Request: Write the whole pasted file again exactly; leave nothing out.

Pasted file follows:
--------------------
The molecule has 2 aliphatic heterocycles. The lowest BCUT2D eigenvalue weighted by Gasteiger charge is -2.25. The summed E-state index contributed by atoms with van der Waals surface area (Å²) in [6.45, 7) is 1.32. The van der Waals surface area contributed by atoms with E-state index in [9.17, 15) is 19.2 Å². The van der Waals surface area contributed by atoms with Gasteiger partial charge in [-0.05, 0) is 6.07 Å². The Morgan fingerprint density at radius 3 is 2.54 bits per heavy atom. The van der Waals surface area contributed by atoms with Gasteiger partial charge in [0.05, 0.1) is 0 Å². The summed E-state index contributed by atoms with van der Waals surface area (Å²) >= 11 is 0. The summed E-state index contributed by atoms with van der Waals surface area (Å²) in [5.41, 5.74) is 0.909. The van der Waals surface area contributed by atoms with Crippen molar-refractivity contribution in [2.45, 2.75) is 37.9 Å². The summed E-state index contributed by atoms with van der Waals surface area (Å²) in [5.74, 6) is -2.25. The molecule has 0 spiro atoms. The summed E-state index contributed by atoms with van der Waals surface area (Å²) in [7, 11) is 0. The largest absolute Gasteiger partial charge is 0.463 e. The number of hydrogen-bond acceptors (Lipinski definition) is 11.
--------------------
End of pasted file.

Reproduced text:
The molecule has 2 aliphatic heterocycles. The lowest BCUT2D eigenvalue weighted by Gasteiger charge is -2.25. The summed E-state index contributed by atoms with van der Waals surface area (Å²) in [6.45, 7) is 1.32. The van der Waals surface area contributed by atoms with E-state index in [9.17, 15) is 19.2 Å². The van der Waals surface area contributed by atoms with Gasteiger partial charge in [-0.05, 0) is 6.07 Å². The Morgan fingerprint density at radius 3 is 2.54 bits per heavy atom. The van der Waals surface area contributed by atoms with Gasteiger partial charge in [0.05, 0.1) is 0 Å². The summed E-state index contributed by atoms with van der Waals surface area (Å²) >= 11 is 0. The summed E-state index contributed by atoms with van der Waals surface area (Å²) in [5.41, 5.74) is 0.909. The van der Waals surface area contributed by atoms with Crippen molar-refractivity contribution in [2.45, 2.75) is 37.9 Å². The summed E-state index contributed by atoms with van der Waals surface area (Å²) in [5.74, 6) is -2.25. The molecule has 0 spiro atoms. The summed E-state index contributed by atoms with van der Waals surface area (Å²) in [7, 11) is 0. The largest absolute Gasteiger partial charge is 0.463 e. The number of hydrogen-bond acceptors (Lipinski definition) is 11.